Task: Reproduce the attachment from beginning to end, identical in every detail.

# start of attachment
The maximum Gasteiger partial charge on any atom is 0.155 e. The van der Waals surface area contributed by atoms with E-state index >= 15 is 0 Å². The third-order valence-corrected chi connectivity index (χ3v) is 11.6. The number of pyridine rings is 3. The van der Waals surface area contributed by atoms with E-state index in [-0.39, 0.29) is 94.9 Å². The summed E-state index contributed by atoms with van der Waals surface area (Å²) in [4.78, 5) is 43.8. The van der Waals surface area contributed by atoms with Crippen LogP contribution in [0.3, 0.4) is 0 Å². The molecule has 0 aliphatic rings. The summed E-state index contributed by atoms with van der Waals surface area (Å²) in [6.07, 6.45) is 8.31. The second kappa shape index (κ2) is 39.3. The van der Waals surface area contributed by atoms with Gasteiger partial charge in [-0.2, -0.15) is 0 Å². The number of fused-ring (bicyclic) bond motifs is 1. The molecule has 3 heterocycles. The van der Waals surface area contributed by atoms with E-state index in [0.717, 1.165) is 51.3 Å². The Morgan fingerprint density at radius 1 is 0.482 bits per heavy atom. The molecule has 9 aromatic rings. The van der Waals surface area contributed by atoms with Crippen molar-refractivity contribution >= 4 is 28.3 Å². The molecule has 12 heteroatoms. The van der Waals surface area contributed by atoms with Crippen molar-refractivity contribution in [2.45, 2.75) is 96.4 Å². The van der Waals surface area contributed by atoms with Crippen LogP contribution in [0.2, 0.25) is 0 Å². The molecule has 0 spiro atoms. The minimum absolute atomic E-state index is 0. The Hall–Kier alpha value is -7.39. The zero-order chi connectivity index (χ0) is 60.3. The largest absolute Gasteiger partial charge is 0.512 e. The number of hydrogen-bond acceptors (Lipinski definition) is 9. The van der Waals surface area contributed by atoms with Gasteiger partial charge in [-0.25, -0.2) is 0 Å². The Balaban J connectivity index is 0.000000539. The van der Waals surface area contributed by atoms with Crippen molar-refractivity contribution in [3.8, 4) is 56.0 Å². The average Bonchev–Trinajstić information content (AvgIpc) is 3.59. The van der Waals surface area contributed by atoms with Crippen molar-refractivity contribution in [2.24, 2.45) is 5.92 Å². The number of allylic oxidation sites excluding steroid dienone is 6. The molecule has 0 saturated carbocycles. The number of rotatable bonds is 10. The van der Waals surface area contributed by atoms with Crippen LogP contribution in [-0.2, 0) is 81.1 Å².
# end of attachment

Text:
The maximum Gasteiger partial charge on any atom is 0.155 e. The van der Waals surface area contributed by atoms with E-state index >= 15 is 0 Å². The third-order valence-corrected chi connectivity index (χ3v) is 11.6. The number of pyridine rings is 3. The van der Waals surface area contributed by atoms with E-state index in [-0.39, 0.29) is 94.9 Å². The summed E-state index contributed by atoms with van der Waals surface area (Å²) in [4.78, 5) is 43.8. The van der Waals surface area contributed by atoms with Crippen LogP contribution in [0.3, 0.4) is 0 Å². The molecule has 0 aliphatic rings. The summed E-state index contributed by atoms with van der Waals surface area (Å²) in [6.07, 6.45) is 8.31. The second kappa shape index (κ2) is 39.3. The van der Waals surface area contributed by atoms with Gasteiger partial charge in [-0.2, -0.15) is 0 Å². The number of fused-ring (bicyclic) bond motifs is 1. The molecule has 3 heterocycles. The van der Waals surface area contributed by atoms with E-state index in [0.717, 1.165) is 51.3 Å². The Morgan fingerprint density at radius 1 is 0.482 bits per heavy atom. The molecule has 9 aromatic rings. The van der Waals surface area contributed by atoms with Crippen molar-refractivity contribution >= 4 is 28.3 Å². The molecule has 12 heteroatoms. The van der Waals surface area contributed by atoms with Crippen molar-refractivity contribution in [2.45, 2.75) is 96.4 Å². The van der Waals surface area contributed by atoms with Crippen LogP contribution in [0.2, 0.25) is 0 Å². The molecule has 0 spiro atoms. The minimum absolute atomic E-state index is 0. The Hall–Kier alpha value is -7.39. The zero-order chi connectivity index (χ0) is 60.3. The largest absolute Gasteiger partial charge is 0.512 e. The number of hydrogen-bond acceptors (Lipinski definition) is 9. The van der Waals surface area contributed by atoms with Gasteiger partial charge in [-0.25, -0.2) is 0 Å². The Balaban J connectivity index is 0.000000539. The van der Waals surface area contributed by atoms with Crippen molar-refractivity contribution in [3.8, 4) is 56.0 Å². The average Bonchev–Trinajstić information content (AvgIpc) is 3.59. The van der Waals surface area contributed by atoms with Crippen molar-refractivity contribution in [2.24, 2.45) is 5.92 Å². The number of allylic oxidation sites excluding steroid dienone is 6. The molecule has 0 saturated carbocycles. The number of rotatable bonds is 10. The van der Waals surface area contributed by atoms with Crippen LogP contribution in [-0.2, 0) is 81.1 Å².